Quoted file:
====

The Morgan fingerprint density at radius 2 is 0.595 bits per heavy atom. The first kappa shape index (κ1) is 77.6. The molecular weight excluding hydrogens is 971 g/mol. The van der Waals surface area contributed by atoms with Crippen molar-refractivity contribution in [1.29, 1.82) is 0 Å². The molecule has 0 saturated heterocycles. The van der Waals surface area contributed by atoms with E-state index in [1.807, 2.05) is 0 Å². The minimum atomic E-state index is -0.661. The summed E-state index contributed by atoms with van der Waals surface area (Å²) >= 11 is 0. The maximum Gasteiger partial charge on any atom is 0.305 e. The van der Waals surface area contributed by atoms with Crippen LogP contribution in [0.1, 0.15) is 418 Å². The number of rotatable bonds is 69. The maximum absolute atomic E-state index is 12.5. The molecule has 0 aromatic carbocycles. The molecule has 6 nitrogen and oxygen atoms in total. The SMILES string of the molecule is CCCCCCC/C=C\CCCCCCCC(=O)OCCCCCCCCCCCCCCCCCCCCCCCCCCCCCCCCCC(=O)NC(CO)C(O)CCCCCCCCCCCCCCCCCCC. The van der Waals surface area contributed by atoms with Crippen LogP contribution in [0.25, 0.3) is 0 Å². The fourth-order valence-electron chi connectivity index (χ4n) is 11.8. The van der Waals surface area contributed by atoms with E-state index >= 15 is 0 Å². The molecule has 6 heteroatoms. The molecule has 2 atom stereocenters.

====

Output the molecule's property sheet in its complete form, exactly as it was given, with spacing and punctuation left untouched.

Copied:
The Morgan fingerprint density at radius 2 is 0.595 bits per heavy atom. The first kappa shape index (κ1) is 77.6. The molecular weight excluding hydrogens is 971 g/mol. The van der Waals surface area contributed by atoms with Crippen molar-refractivity contribution in [1.29, 1.82) is 0 Å². The molecule has 0 saturated heterocycles. The van der Waals surface area contributed by atoms with E-state index in [1.807, 2.05) is 0 Å². The minimum atomic E-state index is -0.661. The summed E-state index contributed by atoms with van der Waals surface area (Å²) >= 11 is 0. The maximum Gasteiger partial charge on any atom is 0.305 e. The van der Waals surface area contributed by atoms with Crippen LogP contribution in [0.1, 0.15) is 418 Å². The number of rotatable bonds is 69. The maximum absolute atomic E-state index is 12.5. The molecule has 0 aromatic carbocycles. The molecule has 6 nitrogen and oxygen atoms in total. The SMILES string of the molecule is CCCCCCC/C=C\CCCCCCCC(=O)OCCCCCCCCCCCCCCCCCCCCCCCCCCCCCCCCCC(=O)NC(CO)C(O)CCCCCCCCCCCCCCCCCCC. The van der Waals surface area contributed by atoms with Crippen LogP contribution in [0.25, 0.3) is 0 Å². The fourth-order valence-electron chi connectivity index (χ4n) is 11.8. The van der Waals surface area contributed by atoms with E-state index >= 15 is 0 Å². The molecule has 6 heteroatoms. The molecule has 2 atom stereocenters.